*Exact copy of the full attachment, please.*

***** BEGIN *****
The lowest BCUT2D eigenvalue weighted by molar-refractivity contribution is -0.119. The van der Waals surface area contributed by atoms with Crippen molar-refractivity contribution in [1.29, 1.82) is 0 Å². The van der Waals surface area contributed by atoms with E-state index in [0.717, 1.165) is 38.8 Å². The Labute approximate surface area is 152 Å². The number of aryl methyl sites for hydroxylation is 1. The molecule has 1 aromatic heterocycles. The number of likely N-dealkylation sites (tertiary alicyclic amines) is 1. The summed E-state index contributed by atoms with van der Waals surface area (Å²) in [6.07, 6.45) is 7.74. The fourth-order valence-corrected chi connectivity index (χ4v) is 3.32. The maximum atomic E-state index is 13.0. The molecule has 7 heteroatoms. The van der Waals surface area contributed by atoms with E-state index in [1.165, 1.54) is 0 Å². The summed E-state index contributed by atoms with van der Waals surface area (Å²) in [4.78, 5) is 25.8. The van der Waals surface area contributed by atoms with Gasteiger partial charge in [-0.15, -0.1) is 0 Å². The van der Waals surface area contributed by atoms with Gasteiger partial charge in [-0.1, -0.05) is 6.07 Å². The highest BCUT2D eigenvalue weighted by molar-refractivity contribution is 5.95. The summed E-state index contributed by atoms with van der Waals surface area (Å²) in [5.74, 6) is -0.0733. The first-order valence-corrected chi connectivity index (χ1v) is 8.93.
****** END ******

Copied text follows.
The lowest BCUT2D eigenvalue weighted by molar-refractivity contribution is -0.119. The van der Waals surface area contributed by atoms with Crippen molar-refractivity contribution in [1.29, 1.82) is 0 Å². The van der Waals surface area contributed by atoms with E-state index in [0.717, 1.165) is 38.8 Å². The Labute approximate surface area is 152 Å². The number of aryl methyl sites for hydroxylation is 1. The molecule has 1 aromatic heterocycles. The number of likely N-dealkylation sites (tertiary alicyclic amines) is 1. The summed E-state index contributed by atoms with van der Waals surface area (Å²) in [6.07, 6.45) is 7.74. The fourth-order valence-corrected chi connectivity index (χ4v) is 3.32. The maximum atomic E-state index is 13.0. The molecule has 7 heteroatoms. The van der Waals surface area contributed by atoms with E-state index in [1.165, 1.54) is 0 Å². The summed E-state index contributed by atoms with van der Waals surface area (Å²) in [4.78, 5) is 25.8. The van der Waals surface area contributed by atoms with Gasteiger partial charge in [-0.15, -0.1) is 0 Å². The van der Waals surface area contributed by atoms with Gasteiger partial charge in [-0.1, -0.05) is 6.07 Å². The highest BCUT2D eigenvalue weighted by molar-refractivity contribution is 5.95. The summed E-state index contributed by atoms with van der Waals surface area (Å²) in [5.74, 6) is -0.0733. The first-order valence-corrected chi connectivity index (χ1v) is 8.93.